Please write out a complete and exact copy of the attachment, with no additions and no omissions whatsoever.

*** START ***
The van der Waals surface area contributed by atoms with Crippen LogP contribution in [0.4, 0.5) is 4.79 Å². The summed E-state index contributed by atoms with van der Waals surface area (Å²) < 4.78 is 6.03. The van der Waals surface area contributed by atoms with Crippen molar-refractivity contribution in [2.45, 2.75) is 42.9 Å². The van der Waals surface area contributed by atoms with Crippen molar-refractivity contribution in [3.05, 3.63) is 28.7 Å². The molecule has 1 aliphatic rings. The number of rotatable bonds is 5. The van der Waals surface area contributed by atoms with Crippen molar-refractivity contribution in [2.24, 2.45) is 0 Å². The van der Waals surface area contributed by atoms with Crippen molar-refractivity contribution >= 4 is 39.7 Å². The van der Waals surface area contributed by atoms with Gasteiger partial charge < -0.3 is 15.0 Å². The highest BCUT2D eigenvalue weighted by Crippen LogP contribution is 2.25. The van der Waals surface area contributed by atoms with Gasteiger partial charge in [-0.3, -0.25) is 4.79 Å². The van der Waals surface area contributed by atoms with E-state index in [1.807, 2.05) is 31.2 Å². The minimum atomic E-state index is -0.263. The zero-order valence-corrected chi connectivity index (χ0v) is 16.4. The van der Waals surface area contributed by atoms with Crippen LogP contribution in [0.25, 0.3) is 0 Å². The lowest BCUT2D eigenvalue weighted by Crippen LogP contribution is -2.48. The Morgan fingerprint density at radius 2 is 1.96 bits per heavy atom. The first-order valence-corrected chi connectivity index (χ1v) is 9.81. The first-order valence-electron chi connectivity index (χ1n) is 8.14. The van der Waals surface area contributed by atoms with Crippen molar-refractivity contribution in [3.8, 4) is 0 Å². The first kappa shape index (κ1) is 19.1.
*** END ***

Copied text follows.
The van der Waals surface area contributed by atoms with Crippen LogP contribution in [0.4, 0.5) is 4.79 Å². The summed E-state index contributed by atoms with van der Waals surface area (Å²) < 4.78 is 6.03. The van der Waals surface area contributed by atoms with Crippen molar-refractivity contribution in [2.45, 2.75) is 42.9 Å². The van der Waals surface area contributed by atoms with Crippen molar-refractivity contribution in [3.05, 3.63) is 28.7 Å². The molecule has 1 aliphatic rings. The number of rotatable bonds is 5. The van der Waals surface area contributed by atoms with Crippen molar-refractivity contribution in [2.24, 2.45) is 0 Å². The van der Waals surface area contributed by atoms with Crippen molar-refractivity contribution >= 4 is 39.7 Å². The van der Waals surface area contributed by atoms with Gasteiger partial charge < -0.3 is 15.0 Å². The highest BCUT2D eigenvalue weighted by Crippen LogP contribution is 2.25. The van der Waals surface area contributed by atoms with Gasteiger partial charge in [-0.3, -0.25) is 4.79 Å². The van der Waals surface area contributed by atoms with E-state index in [1.807, 2.05) is 31.2 Å². The minimum atomic E-state index is -0.263. The zero-order valence-corrected chi connectivity index (χ0v) is 16.4. The van der Waals surface area contributed by atoms with Crippen LogP contribution in [0.25, 0.3) is 0 Å². The lowest BCUT2D eigenvalue weighted by Crippen LogP contribution is -2.48. The Morgan fingerprint density at radius 2 is 1.96 bits per heavy atom. The first-order valence-corrected chi connectivity index (χ1v) is 9.81. The first-order valence-electron chi connectivity index (χ1n) is 8.14. The van der Waals surface area contributed by atoms with Crippen molar-refractivity contribution in [3.8, 4) is 0 Å². The first kappa shape index (κ1) is 19.1.